Of course, there are conditions attached to claiming costs. For instance, they may only be incurred to generate income for your business. So private costs are excluded.
Mixed costs for things that you use both professionally and privately are only eligible for the professional portion.
You also need to be able to prove costs by means of an invoice or a bill. This bears the date of purchase, as well. That’s important because the expenditure must occur in the year in which you acquired the income.
Sometimes it’s not so easy to make the difference between private and professional expenditure. For instance, you probably use your smartphone for your business and for private purposes. In cases like this, your work status is important: do you work for a company (a private limited liability company, for example) or as a self-employed person.
As a self-employed person, you can only claim telephone costs in proportion to your professional use. If you incur 75% of these costs for your business, then you can deduct 75%. The tax inspector is perfectly entitled to ask you to prove this percentage. That can be done, for example, via the numbers you have called, which can be found on your invoice.
For companies, the situation is different. They can deduct a hundred per cent of their costs, irrespective of private use. The company manager will, however, be taxed for private calls on a so-called benefit in kind. In practice, a flat rate is used for this.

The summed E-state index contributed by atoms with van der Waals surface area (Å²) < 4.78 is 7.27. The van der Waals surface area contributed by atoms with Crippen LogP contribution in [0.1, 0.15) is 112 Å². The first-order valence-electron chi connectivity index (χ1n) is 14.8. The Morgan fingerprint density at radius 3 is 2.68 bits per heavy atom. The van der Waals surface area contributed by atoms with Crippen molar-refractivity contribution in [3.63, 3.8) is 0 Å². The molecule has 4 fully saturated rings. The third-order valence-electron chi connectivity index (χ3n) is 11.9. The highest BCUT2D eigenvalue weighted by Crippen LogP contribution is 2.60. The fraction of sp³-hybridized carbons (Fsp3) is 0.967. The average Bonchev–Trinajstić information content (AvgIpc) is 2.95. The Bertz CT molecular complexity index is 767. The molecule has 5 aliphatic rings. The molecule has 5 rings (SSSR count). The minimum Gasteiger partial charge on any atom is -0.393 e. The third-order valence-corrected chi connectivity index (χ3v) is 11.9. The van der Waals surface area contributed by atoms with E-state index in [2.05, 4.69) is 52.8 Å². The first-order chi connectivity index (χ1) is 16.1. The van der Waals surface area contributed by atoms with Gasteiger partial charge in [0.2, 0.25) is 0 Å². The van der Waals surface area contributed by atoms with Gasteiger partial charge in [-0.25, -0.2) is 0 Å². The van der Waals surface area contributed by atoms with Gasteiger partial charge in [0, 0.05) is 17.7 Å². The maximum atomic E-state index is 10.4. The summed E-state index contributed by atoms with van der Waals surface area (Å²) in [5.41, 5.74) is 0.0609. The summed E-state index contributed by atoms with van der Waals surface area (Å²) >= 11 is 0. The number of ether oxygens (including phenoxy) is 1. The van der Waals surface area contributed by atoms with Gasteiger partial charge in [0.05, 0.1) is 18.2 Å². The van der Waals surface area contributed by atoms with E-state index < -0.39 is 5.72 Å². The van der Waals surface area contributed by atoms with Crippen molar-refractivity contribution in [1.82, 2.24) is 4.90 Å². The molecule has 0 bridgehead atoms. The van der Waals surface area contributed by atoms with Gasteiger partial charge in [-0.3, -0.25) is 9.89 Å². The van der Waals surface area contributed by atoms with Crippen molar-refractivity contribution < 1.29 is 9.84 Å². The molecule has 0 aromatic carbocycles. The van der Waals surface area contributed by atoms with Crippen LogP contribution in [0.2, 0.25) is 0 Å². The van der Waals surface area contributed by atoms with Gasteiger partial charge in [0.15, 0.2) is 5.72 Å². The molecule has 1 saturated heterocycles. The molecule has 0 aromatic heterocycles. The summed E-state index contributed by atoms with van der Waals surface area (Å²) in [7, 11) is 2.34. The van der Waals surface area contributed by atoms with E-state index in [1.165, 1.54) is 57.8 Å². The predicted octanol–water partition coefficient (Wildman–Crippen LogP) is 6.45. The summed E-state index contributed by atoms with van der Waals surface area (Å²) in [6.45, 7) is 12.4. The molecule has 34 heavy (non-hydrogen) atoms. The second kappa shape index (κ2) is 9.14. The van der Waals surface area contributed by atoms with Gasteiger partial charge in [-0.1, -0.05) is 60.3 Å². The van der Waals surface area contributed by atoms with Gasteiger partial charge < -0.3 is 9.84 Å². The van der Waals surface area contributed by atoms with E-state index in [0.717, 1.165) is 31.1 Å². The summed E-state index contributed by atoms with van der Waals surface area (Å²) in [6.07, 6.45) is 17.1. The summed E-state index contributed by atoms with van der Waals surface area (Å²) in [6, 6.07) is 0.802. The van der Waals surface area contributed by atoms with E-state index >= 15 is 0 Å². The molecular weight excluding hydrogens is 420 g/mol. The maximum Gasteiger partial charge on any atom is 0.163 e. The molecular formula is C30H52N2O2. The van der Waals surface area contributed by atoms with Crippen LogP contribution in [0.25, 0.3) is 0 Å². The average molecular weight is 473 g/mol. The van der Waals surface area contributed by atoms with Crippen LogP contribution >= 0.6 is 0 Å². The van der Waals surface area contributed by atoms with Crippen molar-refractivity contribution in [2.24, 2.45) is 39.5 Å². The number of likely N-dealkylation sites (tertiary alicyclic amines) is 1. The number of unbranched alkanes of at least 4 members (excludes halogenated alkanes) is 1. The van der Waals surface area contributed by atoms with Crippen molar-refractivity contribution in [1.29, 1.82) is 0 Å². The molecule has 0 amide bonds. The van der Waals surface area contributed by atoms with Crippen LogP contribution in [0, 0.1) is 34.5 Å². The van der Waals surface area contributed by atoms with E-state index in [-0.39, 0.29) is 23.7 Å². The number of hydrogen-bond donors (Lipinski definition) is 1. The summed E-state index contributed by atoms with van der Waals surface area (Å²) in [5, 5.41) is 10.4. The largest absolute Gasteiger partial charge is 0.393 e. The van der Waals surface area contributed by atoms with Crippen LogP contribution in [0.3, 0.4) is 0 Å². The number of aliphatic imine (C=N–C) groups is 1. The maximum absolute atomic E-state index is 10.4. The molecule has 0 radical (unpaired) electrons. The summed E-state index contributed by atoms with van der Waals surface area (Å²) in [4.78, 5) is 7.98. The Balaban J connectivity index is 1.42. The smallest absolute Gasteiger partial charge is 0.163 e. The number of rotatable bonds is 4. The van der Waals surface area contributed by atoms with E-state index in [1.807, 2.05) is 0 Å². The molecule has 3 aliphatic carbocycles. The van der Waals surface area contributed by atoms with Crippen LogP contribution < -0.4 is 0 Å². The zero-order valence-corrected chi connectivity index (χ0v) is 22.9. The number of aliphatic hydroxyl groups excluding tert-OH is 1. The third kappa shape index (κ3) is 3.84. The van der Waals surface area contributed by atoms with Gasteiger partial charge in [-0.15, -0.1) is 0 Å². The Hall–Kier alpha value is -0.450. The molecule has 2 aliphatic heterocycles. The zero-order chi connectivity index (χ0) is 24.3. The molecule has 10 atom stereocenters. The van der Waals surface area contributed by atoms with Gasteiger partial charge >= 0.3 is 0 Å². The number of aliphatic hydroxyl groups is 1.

For other types of costs, the situation is simpler. For instance, you create a website to promote your business, so you can deduct this cost in full, whether you work for a company or not. This also applies, for instance, if you buy office software or take out a subscription to an accounting package in the cloud.
Some expenses are not costs, but investments. A new computer, for instance, or network equipment. For this type of major investment, which is in use for a long time and which becomes obsolete in technological or economic terms, you have to claim a certain cost over several years. This principle is called ‘depreciation’ or ‘writing off’. How much depends on how long you can use the item and the residual value at the end. For example, you can write off a computer that costs € 1,100 over three years. If it still has a residual value of €200, you can write off 900/3 or €300 per year.
Another useful thing to know is that the tax authorities cannot express an opinion on the value of the investment. Suppose you need a tablet for your work. You can buy one for €129, but equally well you can go for an iPad that costs €1.299. Whether this is absolutely essential is another matter, of course.
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